Last week, I was giving a talk that included discussion of the importance of spiritual practices. A woman in the crowd spoke up, challenging me as she described her heartfelt challenge of finding quiet time as she managed her job, her kids, her parents, her spouse, her life. It was not the season in her life when she had loads of free time for long periods of meditation. There were no long walks in the woods, no hours seated in contemplation over a cup of tea. Nice idea, but that was not in the cards. So what was she to do?

I’m told (and I believe) that one of the impediments to spiritual growth is the busy nature of our lives. How do we fit even the most minimal mindfulness into our routines? In days marked by rancorous partisanship, fueled by unfiltered comments on social media, how do we get less rusty at being people?

Herewith a random assortment of suggestions:

  • Start small. Do what you can, not what you can’t. Be gentle with yourself. There, there.
  • Set your smart phone for a minute of silence in the morning. Or go out on a limb: maybe three times a day. If that works, gradually expand the amount of time. Hint: There’s an app for that.
  • Give thanks for five things each day.
  • Each morning, pick a person you want to pray for throughout that day. Extra credit: Select someone who drives you nuts, pushes your buttons, needs your forgiveness, or watches a different news channel than you do.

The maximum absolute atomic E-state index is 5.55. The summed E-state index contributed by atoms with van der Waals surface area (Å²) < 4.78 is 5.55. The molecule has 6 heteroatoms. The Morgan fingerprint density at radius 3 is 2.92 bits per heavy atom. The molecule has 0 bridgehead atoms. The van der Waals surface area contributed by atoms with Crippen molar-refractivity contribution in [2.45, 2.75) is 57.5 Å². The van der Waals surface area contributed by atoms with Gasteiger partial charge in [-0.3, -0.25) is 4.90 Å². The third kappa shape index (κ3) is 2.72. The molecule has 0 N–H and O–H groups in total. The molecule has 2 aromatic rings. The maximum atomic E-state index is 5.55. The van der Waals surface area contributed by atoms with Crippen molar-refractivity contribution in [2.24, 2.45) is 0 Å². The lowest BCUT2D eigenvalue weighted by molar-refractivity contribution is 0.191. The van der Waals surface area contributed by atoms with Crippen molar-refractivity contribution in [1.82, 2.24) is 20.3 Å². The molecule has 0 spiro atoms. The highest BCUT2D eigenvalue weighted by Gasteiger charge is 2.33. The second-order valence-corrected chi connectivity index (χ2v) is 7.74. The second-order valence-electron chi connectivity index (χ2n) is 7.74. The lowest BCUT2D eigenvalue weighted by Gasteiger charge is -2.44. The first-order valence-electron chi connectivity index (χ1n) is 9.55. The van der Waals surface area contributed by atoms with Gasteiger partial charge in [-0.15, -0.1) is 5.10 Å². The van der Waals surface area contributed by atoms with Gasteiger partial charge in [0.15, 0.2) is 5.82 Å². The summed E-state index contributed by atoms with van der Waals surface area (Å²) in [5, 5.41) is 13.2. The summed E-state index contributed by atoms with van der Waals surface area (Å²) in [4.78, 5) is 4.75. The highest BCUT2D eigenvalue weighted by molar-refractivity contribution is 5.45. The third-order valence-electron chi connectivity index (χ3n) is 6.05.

• Write a random, out-of-the-blue daily thank you note to somebody who has had impact on your life.
  • Set an intention for each day, centered on a word. Gratitude. Hope. Service. Kindness, Grace.
  • Look for God-sightings. Where do you see God at work in the people around you?
  • At the end of the day, take two minutes to ask if you have lived into your values.Look for folks who model mindfulness, folks like Jean Vanier, who died this past week, and who is quoted above. In his life singularly dedicated to the dignity of people with severe disabilities, he was someone who was not rusty. Take time today to read his obituary. See how his light can shine light on our lives.

All of which, of course, brings me to Jesus. Was there ever another person who had  a longer to-do list? I mean: Being Messiah? Saving the world? All in three years? Talk about a full plate. Yet the gospels indicate that at key moments, he sought silence and prayer. He sat and talked at length with Nicodemus and the woman at the well, among others. He didn’t seem to be in a hurry, and on occasion, folks wanted him to speed it up.  I’m imagining that a key to his non-anxious presence was that mindfulness of who he was and whose he was. 

May God give us grace this day to follow in his pathway. Because, frankly, we’re kind of rusty at that.